CDC begins studies for more accurate count of undetected Covid-19 cases


TThe Centers for Disease Control and Prevention have begun preliminary studies to find out how many Americans have already been infected with SARS-CoV-2, the virus that causes Covid-19, an agency official said on Saturday. The agency said on Friday that nearly 240,000 people in the country have been infected with the virus and nearly 5,500 have died.

Joe Bresee, CDC’s deputy director of incidents for the pandemic response, said the agency hopes to flesh out some of the cases that have gone undetected using three related studies.

The first, which has already started, will be to examine blood samples from people who have never been diagnosed as cases in some of the country’s Covid-19 hotspots, to see how far the virus has circulated. Later, a national survey, using samples from different parts of the country, will be conducted. A third will look at specific populations – healthcare workers are a top priority – to see how far the virus has spread within them. Bresee said the CDC hopes to start the national investigation this summer; he gave no timetable for the study of health workers.


“We are just starting to test and will find out very quickly,” Bresee said at a press conference. “We think serum studies will be very important in understanding the true amount of infection in the community.”

These studies – called serological surveys – involve drawing blood from people who have never been diagnosed as a case to look for antibodies to the virus. They are done by taking a representative sample of people in a city, for example, making sure that people of different age groups are included.


Many people are known to have mild infections when they contract Covid-19. Data from China and elsewhere suggests that about 80% of people confirmed to have the infection have mild or moderate symptoms.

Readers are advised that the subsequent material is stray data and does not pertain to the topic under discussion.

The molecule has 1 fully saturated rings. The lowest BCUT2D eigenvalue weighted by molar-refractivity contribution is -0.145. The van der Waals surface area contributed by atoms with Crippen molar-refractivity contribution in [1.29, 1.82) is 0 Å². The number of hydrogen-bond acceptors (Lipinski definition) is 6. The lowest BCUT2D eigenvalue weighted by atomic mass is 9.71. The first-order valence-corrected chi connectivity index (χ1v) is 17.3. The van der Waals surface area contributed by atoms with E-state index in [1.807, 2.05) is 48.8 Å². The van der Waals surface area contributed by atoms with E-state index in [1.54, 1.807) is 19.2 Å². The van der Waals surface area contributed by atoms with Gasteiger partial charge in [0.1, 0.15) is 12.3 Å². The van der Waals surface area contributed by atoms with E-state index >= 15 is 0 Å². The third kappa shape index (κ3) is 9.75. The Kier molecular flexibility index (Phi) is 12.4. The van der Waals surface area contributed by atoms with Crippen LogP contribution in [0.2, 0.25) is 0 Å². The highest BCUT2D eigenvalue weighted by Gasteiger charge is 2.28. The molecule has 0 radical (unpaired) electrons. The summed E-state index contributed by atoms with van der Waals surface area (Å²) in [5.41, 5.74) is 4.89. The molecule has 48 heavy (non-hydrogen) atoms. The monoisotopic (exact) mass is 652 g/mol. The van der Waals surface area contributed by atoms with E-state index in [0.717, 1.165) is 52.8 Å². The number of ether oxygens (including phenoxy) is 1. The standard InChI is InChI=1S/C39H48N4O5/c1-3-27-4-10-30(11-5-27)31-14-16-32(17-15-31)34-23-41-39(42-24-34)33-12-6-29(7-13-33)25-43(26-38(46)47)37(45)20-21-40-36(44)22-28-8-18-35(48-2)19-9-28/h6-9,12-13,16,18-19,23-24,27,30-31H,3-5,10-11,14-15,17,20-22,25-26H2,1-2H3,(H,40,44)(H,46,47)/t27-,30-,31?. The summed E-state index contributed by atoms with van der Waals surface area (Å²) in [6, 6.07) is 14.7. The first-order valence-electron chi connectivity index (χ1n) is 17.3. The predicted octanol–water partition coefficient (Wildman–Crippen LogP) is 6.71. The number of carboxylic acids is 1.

But it is also assumed that the figure may actually be low – that more people may have already encountered and repelled the virus than what was detected. There have been reports, for example, of the cruise ship Diamond Princess involving people who tested positive who reported having no symptoms. The ship was the first of several cruise ships on which the virus has circulated widely; almost 20% of the ship’s passengers and crew were eventually found to be positive for the virus.

Having an idea of ​​the number of mild and asymptomatic cases helps authorities plan for future responses to Covid-19 activity. If it is known that a high percentage of people in a community were likely infected when the virus crossed during its first wave of infections, the response to a later reappearance could be adapted to protect only those with high risk, for example.

This work is part of the increased coronavirus surveillance at CDC. The agency has adapted a number of surveillance systems used to record the seasonal flu toll in the United States to obtain a near real-time picture of the progress of SARS-CoV-2 across the country.


Please enter your comment!
Please enter your name here